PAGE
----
Skip to main content

Ex-Nittany Lions express wide range of emotions over scandal

The Penn State sex-abuse scandal surrounding former assistant Jerry Sandusky has rocked the sports world, and the effect no doubt has been felt throughout the NFL.

Coach Joe Paterno announced Wednesday that he will retire at the end of the season, and whether or not he is fired before then, the fact remains that the end of an era is inevitable in Happy Valley.

*List compiled by

Thirty-two active NFL players learned under Paterno at Penn State. Here are some of their reactions to this developing story, as well as a former assistant who's now an NFL head coach.

Cowboys linebacker Sean Lee, the Fort Worth Star-Telegram
"It's obviously an extremely sad and shocking situation up there. You just pray for all of those children. You pray for the victims. Obviously, you pray for the families, and you hope that justice is done. Then, hopefully, once justice is done, Penn State can move on and be the great university it has been."

Bears defensive tackle Anthony Adams, via the Chicago Tribune
"It's a complete shocker, just like it is for everybody else. I put a lot of pride in my school and the coaching staff that was there. For this to go on is heart-breaking."

Seahawks running back Michael Robinson, via The Seattle Times
"I want to express my deep sorrow for the children that are involved. I have three kids myself, and I can't imagine what those families are going through today and have went through in the past. It's a sad day to be at Penn State."

Colts coach Jim Caldwell, via the Associated Press
"I've certainly been in prayer for the young people that are involved in this, young men as they are now. I certainly feel for them. I don't know a whole lot about all the details. I haven't read through all the transcripts and things of that nature. ... I'm also very close to coach Paterno. It's tough to see his legacy ending in this way."

Giants offensive tackle Kareem McKenzie, via The Star-Ledger
"It's sad for the kids overall. This is not a situation where it was a mistake or anything of that nature. We're talking about young children, who were allegedly taken advantage of. Anytime you involve kids who are innocent or anything of that nature, it's a sad situation for all. It's very sorrowful because you would like to think in today's world, in today's society, that we would like to go ahead and protect our kids and give them the best chances to be successful."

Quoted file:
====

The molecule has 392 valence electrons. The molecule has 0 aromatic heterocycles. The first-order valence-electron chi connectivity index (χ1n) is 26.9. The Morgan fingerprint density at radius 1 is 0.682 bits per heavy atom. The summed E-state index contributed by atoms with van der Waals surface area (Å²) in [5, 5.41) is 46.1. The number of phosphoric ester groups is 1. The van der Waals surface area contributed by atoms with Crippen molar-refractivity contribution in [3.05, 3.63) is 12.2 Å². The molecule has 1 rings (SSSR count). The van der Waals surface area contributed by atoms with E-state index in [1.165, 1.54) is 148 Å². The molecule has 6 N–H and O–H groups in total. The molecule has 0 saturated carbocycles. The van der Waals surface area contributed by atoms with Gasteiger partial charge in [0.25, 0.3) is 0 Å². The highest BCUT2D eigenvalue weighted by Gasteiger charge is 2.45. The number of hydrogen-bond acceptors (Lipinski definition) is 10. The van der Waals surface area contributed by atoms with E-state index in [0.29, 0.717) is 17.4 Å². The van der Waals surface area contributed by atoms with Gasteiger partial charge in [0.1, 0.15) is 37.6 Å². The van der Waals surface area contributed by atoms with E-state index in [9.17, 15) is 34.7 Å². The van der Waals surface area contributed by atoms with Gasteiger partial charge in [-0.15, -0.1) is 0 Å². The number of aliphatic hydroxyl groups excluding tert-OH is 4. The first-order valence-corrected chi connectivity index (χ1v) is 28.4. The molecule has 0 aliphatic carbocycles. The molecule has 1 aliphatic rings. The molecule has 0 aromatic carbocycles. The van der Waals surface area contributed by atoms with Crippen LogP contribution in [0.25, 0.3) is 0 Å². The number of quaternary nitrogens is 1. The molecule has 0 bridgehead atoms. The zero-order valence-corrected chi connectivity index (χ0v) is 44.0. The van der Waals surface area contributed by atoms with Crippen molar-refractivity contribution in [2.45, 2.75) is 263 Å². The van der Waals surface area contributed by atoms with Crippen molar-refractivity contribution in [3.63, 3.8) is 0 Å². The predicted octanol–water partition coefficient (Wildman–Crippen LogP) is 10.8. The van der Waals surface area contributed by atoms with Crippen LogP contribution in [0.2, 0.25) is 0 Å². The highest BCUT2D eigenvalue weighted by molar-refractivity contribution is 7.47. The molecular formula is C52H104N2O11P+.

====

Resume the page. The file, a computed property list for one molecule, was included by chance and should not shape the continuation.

Jaguars linebacker Paul Posluszny, via the Associated Press
"I love Penn State. I went to school there; it was such an important part of my life. It's part of me. I will never say, 'Oh, I regret going there now because of it.' That's just not the case. ... But this situation is just an unbelievable black eye for the program, and it's going to be tough because whenever anybody says Penn State or you see Penn State, sexual assault of young kids is what's going to come mind, and that's such an unfortunate thing."

Seahawks wide receiver Deon Butler, via The Seattle Times
"If you just know the guy, the man that Joe is that I've known over the years -- obviously I know what he stands for and all of that -- he definitely has our full support here. I think everything will work out fine, but he'll do what he sees fit. But he'll never lose the support I think of the former players that he has."

Bears kicker Robbie Gould, via the Chicago Sun-Times
"He's got 409 career wins. Obviously, there's a situation that I know nothing about. It doesn't involve me. So obviously I'm not going to answer any questions involving the situation. But Joe was a great coach when I was there. He's always been a great coach. He'll continue to be a great coach for the rest of the season."

Browns wide receiver Jordan Norwood, via the Associated Press
"I'm feeling a part of it, too. There is no doubt it's tough and unfortunate, more so for the young men and young boys that were involved."

Steelers punter Jeremy Kapinos, via the Associated Press
"Obviously, everybody who's heard about this is disturbed by this. It's gross, and it's a crime where, if it's true, it's the worst of the worst. But, like I've said, I stand behind coach Paterno. He's a guy who has kept players out of games for missing class, so for people to think that he did anything in terms of covering this up, I don't necessarily think that's his M.O."

This article has been reproduced in a new format and may be missing content or contain faulty links. Please use the Contact Us link in our site footer to report an issue.